Writing the "Spiritual Questings of Schleppy Males"

Marshall Boswell on Rock Drummers, Writing Your

by Stephen M. Deusner

5 April 2005


Alternative Atlanta
by Marshall Boswell

Random House
January 2005, 336 pages, $22.00

“Hey, you know the two most long-lasting bands that actually stayed vital?” Marshall Boswell asks, apropos of his new novel, Alternative Atlanta, a story of music criticism and romantic turmoil set during the 1996 Olympics. “The Stones and U2. Why? Because they kept their drummers. That’s it: you lose your drummer and it’s over. Just ask the Who and R.E.M.”

Expounding on this theory with a fan’s obsessiveness and a slight Southern twang in his voice, Boswell sounds a little like Gerald Brinkman, his novel’s hapless protagonist. Gerald works as a music critic for an Atlanta alt-weekly newspaper and, over the course of the novel, he must confront a volley of professional, romantic, and family issues all while holding down a job that involves reviewing bands named Sewer Pipe and writing pithy obituaries for people like Jerry Garcia: “Good riddance. Now the rest of you can go get a life.”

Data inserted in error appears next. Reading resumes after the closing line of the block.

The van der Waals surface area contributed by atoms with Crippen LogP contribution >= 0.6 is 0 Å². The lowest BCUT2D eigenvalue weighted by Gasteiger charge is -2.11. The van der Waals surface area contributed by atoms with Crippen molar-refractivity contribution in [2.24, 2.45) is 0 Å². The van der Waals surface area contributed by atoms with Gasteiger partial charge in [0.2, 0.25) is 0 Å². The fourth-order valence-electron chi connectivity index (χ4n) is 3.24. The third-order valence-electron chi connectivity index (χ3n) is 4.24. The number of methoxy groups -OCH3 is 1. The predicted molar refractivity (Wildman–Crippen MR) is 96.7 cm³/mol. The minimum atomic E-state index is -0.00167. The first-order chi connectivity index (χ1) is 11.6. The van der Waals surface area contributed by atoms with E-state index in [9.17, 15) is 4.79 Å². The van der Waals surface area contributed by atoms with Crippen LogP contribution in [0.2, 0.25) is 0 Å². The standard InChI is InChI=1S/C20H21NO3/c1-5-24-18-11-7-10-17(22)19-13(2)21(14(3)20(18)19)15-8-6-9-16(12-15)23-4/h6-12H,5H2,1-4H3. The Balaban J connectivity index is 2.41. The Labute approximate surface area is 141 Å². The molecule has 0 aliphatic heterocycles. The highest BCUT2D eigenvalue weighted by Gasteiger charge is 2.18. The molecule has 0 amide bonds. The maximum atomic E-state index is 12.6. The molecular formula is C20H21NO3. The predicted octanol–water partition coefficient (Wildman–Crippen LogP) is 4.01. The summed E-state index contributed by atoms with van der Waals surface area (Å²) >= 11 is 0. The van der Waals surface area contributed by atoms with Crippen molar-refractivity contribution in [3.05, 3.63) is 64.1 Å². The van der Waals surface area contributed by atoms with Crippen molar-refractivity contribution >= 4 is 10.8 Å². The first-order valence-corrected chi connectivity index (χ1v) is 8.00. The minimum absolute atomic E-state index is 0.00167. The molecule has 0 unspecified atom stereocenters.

Boswell himself is not a music critic, but an accomplished academic. He currently teaches 20th century literature and fiction writing at Rhodes College in Memphis. In addition to a “bildungsroman in stories” called Trouble With Girls, he has published two well-received volumes of literary criticism: John Updike’s Rabbit Tetralogy: Mastered Irony in Motion (2001) and Understanding David Foster Wallace, part of the University of South Carolina’s “Understanding Contemporary Literature” series (2003).